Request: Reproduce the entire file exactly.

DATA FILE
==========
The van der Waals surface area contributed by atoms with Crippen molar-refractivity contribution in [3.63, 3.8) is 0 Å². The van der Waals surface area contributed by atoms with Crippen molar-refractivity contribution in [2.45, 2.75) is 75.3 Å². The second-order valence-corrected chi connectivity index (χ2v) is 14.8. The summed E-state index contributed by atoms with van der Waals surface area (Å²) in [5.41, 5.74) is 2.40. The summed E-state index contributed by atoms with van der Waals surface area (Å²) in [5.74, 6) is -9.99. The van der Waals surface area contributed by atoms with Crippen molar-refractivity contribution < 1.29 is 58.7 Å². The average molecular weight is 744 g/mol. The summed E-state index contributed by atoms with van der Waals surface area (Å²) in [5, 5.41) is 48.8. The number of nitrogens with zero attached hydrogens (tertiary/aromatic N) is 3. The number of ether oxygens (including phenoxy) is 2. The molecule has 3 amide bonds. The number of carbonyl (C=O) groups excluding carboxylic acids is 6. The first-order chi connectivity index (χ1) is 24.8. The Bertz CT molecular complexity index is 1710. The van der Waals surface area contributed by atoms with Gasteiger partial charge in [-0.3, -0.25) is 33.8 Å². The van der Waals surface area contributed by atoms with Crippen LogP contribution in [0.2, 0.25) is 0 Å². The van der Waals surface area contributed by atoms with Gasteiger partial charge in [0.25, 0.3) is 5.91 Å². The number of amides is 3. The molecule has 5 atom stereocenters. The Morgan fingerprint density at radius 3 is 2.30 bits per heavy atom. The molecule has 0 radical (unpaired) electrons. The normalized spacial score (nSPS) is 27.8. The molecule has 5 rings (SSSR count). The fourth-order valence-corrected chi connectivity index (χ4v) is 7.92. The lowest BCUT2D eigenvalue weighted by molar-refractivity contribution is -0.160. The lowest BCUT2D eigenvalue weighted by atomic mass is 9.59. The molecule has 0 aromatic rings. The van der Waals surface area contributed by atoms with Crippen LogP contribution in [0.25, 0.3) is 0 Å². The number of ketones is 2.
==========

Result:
The van der Waals surface area contributed by atoms with Crippen molar-refractivity contribution in [3.63, 3.8) is 0 Å². The van der Waals surface area contributed by atoms with Crippen molar-refractivity contribution in [2.45, 2.75) is 75.3 Å². The second-order valence-corrected chi connectivity index (χ2v) is 14.8. The summed E-state index contributed by atoms with van der Waals surface area (Å²) in [5.41, 5.74) is 2.40. The summed E-state index contributed by atoms with van der Waals surface area (Å²) in [5.74, 6) is -9.99. The van der Waals surface area contributed by atoms with Crippen molar-refractivity contribution < 1.29 is 58.7 Å². The average molecular weight is 744 g/mol. The summed E-state index contributed by atoms with van der Waals surface area (Å²) in [5, 5.41) is 48.8. The number of nitrogens with zero attached hydrogens (tertiary/aromatic N) is 3. The number of ether oxygens (including phenoxy) is 2. The molecule has 3 amide bonds. The number of carbonyl (C=O) groups excluding carboxylic acids is 6. The first-order chi connectivity index (χ1) is 24.8. The Bertz CT molecular complexity index is 1710. The van der Waals surface area contributed by atoms with Gasteiger partial charge in [-0.3, -0.25) is 33.8 Å². The van der Waals surface area contributed by atoms with Crippen LogP contribution in [0.2, 0.25) is 0 Å². The van der Waals surface area contributed by atoms with Gasteiger partial charge in [0.25, 0.3) is 5.91 Å². The number of amides is 3. The molecule has 5 atom stereocenters. The Morgan fingerprint density at radius 3 is 2.30 bits per heavy atom. The molecule has 0 radical (unpaired) electrons. The normalized spacial score (nSPS) is 27.8. The molecule has 5 rings (SSSR count). The fourth-order valence-corrected chi connectivity index (χ4v) is 7.92. The lowest BCUT2D eigenvalue weighted by molar-refractivity contribution is -0.160. The lowest BCUT2D eigenvalue weighted by atomic mass is 9.59. The molecule has 0 aromatic rings. The van der Waals surface area contributed by atoms with Crippen LogP contribution in [0.25, 0.3) is 0 Å². The number of ketones is 2.